Does the FDA have the expertise and federal power to regulate compounding pharmacies? Why shouldn’t compounded medications, especially the most commonly used combinations, have to go through FDA’s established drug approval process?
The medical profession, including the practice of pharmacy, has always been regulated by the states. State boards of pharmacy are in the best position to inspect pharmacy operations, develop appropriate regulations, and respond to problems or violations. The FDA does have an important role to play in making sure that ingredients used in compounding are safe and are manufactured by the FDA-registered and inspected facilities, but there is no such thing as an “FDA-approved” pharmacy.
The FDA’s drug approval process takes years and can cost hundreds of millions of dollars. Requiring this for individually personalized medications that fulfill an individual doctor’s prescription is both impractical and contrary to the best interests of patients requiring immediate treatment.
What suppliers sell ingredients to compounding pharmacies? How are these suppliers regulated?
Just like big pharmaceutical manufacturing companies, compounding pharmacies get their ingredients for medications from the suppliers that are registered and inspected by the FDA. Foreign suppliers are FDA- registered facilities.
There are thousands of FDA-approved drugs on the market for just about any ailment. Why do we still need compounded medications?
Some valuable medications and their different delivery methods are only available by compounding. Restricting a doctor’s access to compounded medications would be a serious mistake. Moreover, because of the economics of pharmaceutical manufacturing, FDA-approved drugs that serve a limited population are often discontinued by manufacturers. In most of these cases the only option left for doctors and their patients is to have a compounding pharmacist make the discontinued drug from scratch using pharmaceutical grade ingredients.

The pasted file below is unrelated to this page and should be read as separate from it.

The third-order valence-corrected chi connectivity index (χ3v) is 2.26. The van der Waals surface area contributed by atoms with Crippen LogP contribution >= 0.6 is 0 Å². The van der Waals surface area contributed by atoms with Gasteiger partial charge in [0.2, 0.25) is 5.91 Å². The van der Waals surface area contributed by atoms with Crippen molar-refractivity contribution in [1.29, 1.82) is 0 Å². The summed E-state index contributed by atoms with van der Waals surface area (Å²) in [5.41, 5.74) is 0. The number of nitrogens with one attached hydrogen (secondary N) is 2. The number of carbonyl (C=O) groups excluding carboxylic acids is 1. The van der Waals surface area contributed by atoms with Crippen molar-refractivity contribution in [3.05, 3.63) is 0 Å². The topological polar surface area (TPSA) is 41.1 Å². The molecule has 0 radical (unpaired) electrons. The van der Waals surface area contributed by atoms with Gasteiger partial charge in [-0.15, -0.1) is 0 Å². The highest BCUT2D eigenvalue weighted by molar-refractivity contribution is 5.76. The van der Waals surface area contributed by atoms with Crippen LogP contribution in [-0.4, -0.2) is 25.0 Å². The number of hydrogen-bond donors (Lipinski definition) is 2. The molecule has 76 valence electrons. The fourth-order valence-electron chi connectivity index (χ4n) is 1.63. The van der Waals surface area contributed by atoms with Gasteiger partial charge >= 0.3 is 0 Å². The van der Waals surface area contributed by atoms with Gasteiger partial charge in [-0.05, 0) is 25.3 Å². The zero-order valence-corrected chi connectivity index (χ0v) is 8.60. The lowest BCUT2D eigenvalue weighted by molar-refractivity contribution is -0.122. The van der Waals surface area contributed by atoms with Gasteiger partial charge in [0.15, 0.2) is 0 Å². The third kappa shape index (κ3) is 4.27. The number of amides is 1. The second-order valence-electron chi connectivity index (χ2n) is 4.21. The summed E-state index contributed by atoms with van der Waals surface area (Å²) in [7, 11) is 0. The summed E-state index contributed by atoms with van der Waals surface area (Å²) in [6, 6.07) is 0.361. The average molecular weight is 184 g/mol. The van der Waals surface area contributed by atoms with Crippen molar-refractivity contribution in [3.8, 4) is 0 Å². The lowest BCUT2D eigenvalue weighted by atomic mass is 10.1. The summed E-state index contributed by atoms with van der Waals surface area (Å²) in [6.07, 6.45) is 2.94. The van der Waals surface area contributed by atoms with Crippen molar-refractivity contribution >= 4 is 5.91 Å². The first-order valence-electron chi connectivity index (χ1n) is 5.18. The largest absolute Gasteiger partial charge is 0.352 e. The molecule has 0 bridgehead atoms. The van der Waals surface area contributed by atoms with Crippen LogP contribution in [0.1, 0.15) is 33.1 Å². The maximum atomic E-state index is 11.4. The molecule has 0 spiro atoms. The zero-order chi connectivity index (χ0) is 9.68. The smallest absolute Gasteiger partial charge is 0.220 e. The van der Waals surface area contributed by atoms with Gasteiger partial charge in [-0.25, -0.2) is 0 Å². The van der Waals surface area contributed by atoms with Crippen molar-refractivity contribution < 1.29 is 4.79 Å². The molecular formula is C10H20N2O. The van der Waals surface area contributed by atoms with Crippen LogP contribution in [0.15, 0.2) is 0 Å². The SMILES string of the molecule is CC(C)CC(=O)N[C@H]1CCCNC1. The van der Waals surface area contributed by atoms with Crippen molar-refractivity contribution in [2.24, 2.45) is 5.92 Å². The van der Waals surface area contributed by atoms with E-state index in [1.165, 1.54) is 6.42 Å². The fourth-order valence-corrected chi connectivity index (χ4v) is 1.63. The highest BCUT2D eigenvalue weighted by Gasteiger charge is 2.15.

Are compounded medications safe? How does one know that the compounded medication they are taking is safe and effective?
Compounded medications are similar to the so-called off-label use of FDA-approved drugs. When the FDA approves a specific drug as safe and effective, this determination applies only to the specific disease or condition for which the drug was tested. But physicians and veterinarians often prescribe medications for treatments for which they have not been specifically approved. Medical professionals do this because, in their judgment, the treatment is in the best interest of the individual patient.
Similarly, medical professionals often prescribe compounded medications because they believe it is the best medical option for their patients. It is estimated that one fifth of all prescriptions written for FDA-approved drugs are for uses for which they were not specifically approved.
Compounding Pharmacy :
There are compounding pharmacies in most large cities in the United States. However, not all are the same when it comes to pricing, customer service, and compliance to sterilization regulations. You should call them to compare prices and to provide your credit card and address information. Prices for testosterone products (creams, injections, pellets), HCG, TRIMIX, clomiphene (Clomid), anastrazole (Arimidex), nandrolone, pain creams, Sermorelin, estrogen/progesterone creams, erectile dysfunction medications in sublingual and other fast acting formulations and other compounded products can vary widely among compounding pharmacies. If your doctor uses only one compounding pharmacy, tell him or her that you will shop around before committing to theirs as the main source of your products.